What Is Anger Therapy? When To See A Counselor For Anger Management
If you are experiencing anger issues, professional support is available. Seeing a counselor or therapist or attending anger management classes can allow you to take control of your responses to your emotions, understand why they occur, and make healthy choices. Anger is a natural human emotion, and understanding how to healthily react to it can help you feel respect for yourself, your relationships, and the world around you.
In anger therapy or anger management counseling, you can learn techniques for controlling your emotions and communicating efficiently with others, which are skills you can carry with you long-term. You can use the lessons learned in sessions in relationships, at work, and in play. If you’re thinking about anger management therapy, there are many facets to consider.
What Can Anger Therapy Help With?
Anger therapy is a targeted approach to managing various challenges related to anger. An anger therapist can offer coping skills, grounding techniques, and general advice about feelings and behaviors.
You might be a candidate for anger therapy if you experience any of the following challenges:
Difficulty communicating gently and kindly
Extreme anger about daily events or certain topics
Difficulty refraining from violence to solve problems
Frequent arguments with a partner or spouse
Being told you have a “short fuse” or “anger issues” by loved ones
Difficulty Communicating Gently And Kindly
Strong emotions can make it difficult to focus on what you know about healthy behaviors and coping skills. If you frequently experience intense anger, you might feel that you forget to act kindly and gently with those around you. Instead, you might yell, blame others, or shut down conversations, even when you desire connection.
If you are struggling to healthily communicate, a trained therapist can help you learn how. In sessions, you can target the areas of communicate that frequently cause you anger, and understand why these situations make you angry. For many, anger can be a secondary emotion to other feelings like fear or sadness. For example, a person might yell when they feel scared of losing their partner. In these cases, yelling is not healthy, but the fear is valid, and a therapist can help you discuss where it stems from while teaching you alternatives to yelling.
Extreme Anger About Daily Events Or Certain Topics
Professional therapists often have hours of training working with people with similar concerns. If you visit someone specializing in anger, you can know that they have studied anger in depth and can support you through these challenges. Some therapists offer anger management groups or classes so you can learn with others experiencing similar challenges.
Difficulty Refraining From Violence To Solve Problems
For many people who struggle with anger, urges to act violently or violent occurrences may be present. If you feel an urge to punch walls, yell unkind words, or react violently to someone you love, this behavior can cause significant difficulties in your life. Meeting with a provider can help you reduce your anger, separate it from your behaviors, and find ways to act differently.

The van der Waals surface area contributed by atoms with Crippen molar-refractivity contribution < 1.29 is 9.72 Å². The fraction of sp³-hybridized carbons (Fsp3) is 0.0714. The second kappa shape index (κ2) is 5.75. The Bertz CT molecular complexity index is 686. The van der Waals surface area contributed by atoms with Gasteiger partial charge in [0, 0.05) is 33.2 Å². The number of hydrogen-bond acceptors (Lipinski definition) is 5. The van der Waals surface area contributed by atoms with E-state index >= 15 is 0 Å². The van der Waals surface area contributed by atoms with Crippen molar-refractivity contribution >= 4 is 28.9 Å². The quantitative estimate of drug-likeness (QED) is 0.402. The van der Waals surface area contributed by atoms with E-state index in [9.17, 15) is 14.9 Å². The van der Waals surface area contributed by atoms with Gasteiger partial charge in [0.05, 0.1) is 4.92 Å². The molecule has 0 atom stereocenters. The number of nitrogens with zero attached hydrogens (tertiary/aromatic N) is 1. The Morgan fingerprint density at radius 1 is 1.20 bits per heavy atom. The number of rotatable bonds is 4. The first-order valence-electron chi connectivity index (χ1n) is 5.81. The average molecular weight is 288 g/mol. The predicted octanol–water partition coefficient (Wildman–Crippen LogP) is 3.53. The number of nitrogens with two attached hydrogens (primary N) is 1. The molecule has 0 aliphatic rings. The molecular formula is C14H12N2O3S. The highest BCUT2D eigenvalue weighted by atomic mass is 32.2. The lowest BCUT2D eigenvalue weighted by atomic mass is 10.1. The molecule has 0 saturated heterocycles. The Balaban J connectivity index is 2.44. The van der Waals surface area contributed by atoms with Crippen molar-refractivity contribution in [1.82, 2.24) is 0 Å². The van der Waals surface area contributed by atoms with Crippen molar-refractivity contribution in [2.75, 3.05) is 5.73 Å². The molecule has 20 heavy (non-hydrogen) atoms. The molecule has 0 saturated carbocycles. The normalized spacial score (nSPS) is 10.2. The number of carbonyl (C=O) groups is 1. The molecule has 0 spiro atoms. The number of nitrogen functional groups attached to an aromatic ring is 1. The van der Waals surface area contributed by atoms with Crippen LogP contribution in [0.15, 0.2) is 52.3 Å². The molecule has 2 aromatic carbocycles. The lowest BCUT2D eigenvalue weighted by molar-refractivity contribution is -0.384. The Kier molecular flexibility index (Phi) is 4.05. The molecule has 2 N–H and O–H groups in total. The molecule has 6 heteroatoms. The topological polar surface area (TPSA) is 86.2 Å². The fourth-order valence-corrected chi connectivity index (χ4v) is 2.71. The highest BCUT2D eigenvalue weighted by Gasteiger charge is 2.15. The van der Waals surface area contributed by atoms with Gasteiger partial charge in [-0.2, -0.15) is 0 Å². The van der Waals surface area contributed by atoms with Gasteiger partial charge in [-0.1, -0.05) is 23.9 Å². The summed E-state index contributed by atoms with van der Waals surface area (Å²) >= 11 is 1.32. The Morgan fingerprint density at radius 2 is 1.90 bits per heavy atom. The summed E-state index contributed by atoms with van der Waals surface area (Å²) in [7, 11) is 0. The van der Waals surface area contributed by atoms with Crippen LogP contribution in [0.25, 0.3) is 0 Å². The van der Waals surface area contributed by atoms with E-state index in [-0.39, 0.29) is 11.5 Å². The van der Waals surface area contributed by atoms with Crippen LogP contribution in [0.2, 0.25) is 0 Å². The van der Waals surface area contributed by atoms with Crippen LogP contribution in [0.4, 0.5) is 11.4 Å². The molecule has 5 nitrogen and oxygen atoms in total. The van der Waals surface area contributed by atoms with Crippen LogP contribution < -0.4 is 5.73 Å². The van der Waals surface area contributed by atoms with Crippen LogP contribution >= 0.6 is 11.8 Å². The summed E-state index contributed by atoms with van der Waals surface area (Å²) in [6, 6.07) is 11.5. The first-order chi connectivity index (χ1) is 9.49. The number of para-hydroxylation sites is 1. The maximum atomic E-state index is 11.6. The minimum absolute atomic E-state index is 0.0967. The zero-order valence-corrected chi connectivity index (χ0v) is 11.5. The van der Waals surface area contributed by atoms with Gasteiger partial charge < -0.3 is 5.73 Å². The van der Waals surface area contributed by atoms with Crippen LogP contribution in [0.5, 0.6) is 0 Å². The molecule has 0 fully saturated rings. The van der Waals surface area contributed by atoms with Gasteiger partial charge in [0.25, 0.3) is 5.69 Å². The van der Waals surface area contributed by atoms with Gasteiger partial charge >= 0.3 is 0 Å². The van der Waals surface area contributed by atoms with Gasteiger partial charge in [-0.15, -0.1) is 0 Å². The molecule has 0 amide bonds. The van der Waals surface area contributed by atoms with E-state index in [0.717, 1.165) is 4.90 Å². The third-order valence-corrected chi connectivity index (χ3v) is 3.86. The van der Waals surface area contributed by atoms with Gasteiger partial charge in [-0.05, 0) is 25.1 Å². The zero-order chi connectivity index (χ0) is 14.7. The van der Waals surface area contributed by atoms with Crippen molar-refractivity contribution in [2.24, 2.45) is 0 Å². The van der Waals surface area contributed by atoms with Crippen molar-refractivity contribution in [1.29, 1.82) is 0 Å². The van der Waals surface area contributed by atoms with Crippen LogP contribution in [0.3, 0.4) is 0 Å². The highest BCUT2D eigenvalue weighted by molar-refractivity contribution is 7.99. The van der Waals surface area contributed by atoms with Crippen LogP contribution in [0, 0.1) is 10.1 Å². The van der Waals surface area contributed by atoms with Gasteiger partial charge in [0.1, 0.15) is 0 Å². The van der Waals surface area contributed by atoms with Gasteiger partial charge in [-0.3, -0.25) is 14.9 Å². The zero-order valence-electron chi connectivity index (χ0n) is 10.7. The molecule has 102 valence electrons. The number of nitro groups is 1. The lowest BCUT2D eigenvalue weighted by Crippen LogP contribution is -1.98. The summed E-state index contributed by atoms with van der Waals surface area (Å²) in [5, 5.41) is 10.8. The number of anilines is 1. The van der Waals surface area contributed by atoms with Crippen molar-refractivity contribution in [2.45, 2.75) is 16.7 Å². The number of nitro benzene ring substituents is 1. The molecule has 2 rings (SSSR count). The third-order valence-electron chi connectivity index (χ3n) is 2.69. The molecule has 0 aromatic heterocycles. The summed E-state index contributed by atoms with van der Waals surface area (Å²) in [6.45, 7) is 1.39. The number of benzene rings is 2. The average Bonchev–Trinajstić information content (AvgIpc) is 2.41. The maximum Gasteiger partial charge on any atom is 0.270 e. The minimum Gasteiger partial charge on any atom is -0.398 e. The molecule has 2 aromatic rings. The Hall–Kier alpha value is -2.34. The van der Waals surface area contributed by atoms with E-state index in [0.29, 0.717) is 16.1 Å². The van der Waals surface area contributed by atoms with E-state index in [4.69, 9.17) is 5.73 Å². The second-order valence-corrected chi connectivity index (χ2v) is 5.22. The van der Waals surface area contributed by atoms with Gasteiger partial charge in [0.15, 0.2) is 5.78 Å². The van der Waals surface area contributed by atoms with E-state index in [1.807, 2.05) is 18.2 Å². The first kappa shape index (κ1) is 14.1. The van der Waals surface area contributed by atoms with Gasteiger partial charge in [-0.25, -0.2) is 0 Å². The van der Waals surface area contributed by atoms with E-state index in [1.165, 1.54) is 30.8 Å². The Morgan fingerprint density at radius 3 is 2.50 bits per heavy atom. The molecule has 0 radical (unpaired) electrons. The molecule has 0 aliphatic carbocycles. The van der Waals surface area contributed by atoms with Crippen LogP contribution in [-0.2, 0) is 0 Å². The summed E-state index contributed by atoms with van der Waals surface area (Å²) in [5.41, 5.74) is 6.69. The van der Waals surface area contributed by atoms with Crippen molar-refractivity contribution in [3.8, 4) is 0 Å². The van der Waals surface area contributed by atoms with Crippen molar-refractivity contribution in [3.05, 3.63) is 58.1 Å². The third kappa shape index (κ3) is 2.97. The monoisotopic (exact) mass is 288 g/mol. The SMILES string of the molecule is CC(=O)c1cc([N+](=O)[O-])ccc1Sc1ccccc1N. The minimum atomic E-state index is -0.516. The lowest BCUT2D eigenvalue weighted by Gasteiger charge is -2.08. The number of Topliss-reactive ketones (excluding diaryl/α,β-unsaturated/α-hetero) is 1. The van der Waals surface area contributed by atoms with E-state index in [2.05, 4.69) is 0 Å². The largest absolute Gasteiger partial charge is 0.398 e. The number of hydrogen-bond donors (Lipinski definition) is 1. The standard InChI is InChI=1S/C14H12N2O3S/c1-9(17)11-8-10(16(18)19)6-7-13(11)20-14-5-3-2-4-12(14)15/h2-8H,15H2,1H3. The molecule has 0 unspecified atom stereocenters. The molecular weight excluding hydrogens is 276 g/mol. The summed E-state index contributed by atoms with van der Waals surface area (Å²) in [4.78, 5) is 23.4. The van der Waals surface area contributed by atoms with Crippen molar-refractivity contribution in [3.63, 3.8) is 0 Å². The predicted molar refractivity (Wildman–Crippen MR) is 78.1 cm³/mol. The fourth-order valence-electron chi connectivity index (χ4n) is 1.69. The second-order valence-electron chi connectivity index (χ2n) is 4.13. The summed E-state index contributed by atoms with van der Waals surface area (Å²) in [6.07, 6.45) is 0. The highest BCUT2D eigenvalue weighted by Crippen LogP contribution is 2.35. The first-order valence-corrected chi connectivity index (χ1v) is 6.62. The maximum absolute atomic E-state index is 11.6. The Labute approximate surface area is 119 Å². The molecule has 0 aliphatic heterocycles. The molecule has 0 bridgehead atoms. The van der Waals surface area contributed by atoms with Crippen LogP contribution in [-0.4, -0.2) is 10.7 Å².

An urge to act violently may be an attempt to problem solve if you feel overwhelmed or unsure how to react in a situation. A therapist can help you find other ways to problem solve and understand your needs without resorting to violent acts. If you’re in a relationship, you can learn to communicate with your partner healthily and repair past harm.
Frequent Arguments With A Partner Or Spouse
Anger in relationships may accompany frequent arguments or disagreements. Those experiencing anger challenges may struggle to remain calm during conversations or understanding what they’re thinking if their emotions are taking over their body. In these cases, therapy can help them learn to control before having a serious conversation and during the conversation itself.
You can also try couples therapy if your partner or spouse is interested in discussing these concerns with you in a therapeutic environment. A couples therapist can teach you new skills, help you communicate with your partner in a structured environment, and open up about challenges you’re experience. Additionally, you may learn ways to prevent an argument from escalating and how to speak with purpose.
The people you surround yourself with can be essential, as social connection is vital for mental and physical health. Although your anger may strain these relationships, the way you react to your anger can be in your power with the support of a therapist and research-backed coping mechanisms.
Being Told You Have “A Short Fuse”
If someone has told you that you have a short fuse, they might be referring to how quickly it takes for you to respond in ways that communicate anger to them. Although it can be painful to hear that someone thinks you’re struggling with anger, it may be beneficial to reach out for support. It can be normal to have intense emotions, and you’re not alone. However, many individuals can benefit from learning to separate emotions from behaviors and reactions. Learning to change your reactions to your emotions can help you improve your relationships long term.
If your responses to anger or other emotions seem rooted in childhood experiences or past adverse events, it may feel like a part of you. However, a therapist trained in these topics can help you address these events and why they impacted you while allowing you to validate your emotions and feel in control of your behaviors.